IMMIGRATION

State to Seek Bill Tying Legal Status to Driver's Licenses

Washington Post Staff Writer
Tuesday, December 16, 2008; Page B02

Maryland's transportation secretary said yesterday that the state will move ahead with legislation to require immigrants to prove they are legal residents before they can drive.

If approved by the General Assembly during the legislative session that begins next month, the change would reverse a long-standing policy that makes Maryland one of four states that allow undocumented immigrants to obtain driver's licenses.

The move follows an announcement 11 months ago by Gov. Martin O'Malley (D) that, in its effort to comply with the federal security law known as Real ID, Maryland would require immigrants to prove a "lawful" presence to be able to legally drive. In effect, O'Malley reversed a plan that his transportation secretary had set in motion to develop a two-tier system that would have issued separate licenses to undocumented immigrants and legal residents.

States have until 2010 to begin complying with Real ID. Arizona Gov. Janet Napolitano (D), President-elect Barack Obama's nominee for homeland security secretary, has criticized the law for the costs it imposes on states and said Arizona would not comply. Many legislatures and governors have said they hope the Obama administration will scale back the law's provisions.

But Maryland Transportation Secretary John Porcari said yesterday that the legislature must act this year or risk the security of its licensing system. "The timelines compel us to do something this session," Porcari said after his staff briefed lawmakers on the proposal.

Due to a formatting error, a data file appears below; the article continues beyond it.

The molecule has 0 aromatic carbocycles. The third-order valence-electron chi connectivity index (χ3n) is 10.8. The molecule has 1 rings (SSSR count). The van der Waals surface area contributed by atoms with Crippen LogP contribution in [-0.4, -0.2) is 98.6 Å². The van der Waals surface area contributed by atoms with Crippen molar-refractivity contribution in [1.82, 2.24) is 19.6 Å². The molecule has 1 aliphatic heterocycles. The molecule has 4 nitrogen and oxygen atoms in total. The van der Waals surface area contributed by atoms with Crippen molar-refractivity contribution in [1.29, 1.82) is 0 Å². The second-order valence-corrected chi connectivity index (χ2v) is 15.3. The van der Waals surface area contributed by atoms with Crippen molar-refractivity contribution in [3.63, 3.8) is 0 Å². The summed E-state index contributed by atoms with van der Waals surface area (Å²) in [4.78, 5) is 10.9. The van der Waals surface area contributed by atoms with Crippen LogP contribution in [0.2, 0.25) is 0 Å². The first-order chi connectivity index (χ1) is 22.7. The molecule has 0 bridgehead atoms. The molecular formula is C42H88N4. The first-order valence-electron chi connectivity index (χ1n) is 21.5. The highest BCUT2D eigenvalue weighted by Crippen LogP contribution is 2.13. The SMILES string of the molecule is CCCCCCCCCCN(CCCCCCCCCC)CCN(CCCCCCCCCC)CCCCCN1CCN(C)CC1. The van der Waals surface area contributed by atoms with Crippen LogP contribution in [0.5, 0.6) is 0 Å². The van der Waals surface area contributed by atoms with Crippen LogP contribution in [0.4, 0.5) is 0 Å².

In the past year, four more states have imposed legal-presence mandates, officials said, leaving Maryland, New Mexico, Hawaii and Washington as the only ones that allow undocumented immigrants to drive. With Maryland the only such state on the East Coast, it is becoming a "pass-through" for nonresidents who try to obtain licenses, state Motor Vehicle Administrator John T. Kuo said.

Under a program complying with Real ID, all residents seeking licenses would be required to show Social Security cards, passports or military identification to prove their legal status, Kuo said.

Porcari said he expects a bill to be introduced by the governor or transportation agency. The resulting debate would probably pit the O'Malley administration against immigrant advocates who say the policy change would be a setback for thousands of immigrants.

"Given the new [Obama] administration, why should we be moving forward with this?" asked Del. Victor R. Ramirez (D-Prince George's), whose district includes many immigrants.

Kuo told Ramirez that although he asked "an excellent question . . . I have to work with facts and deadlines."

O'Malley spokesman Rick Abbruzzese said the Real ID law continues to pose challenges, largely because of its cost. "We're waiting for guidance from the new administration. In the meantime, we're continuing to move forward."


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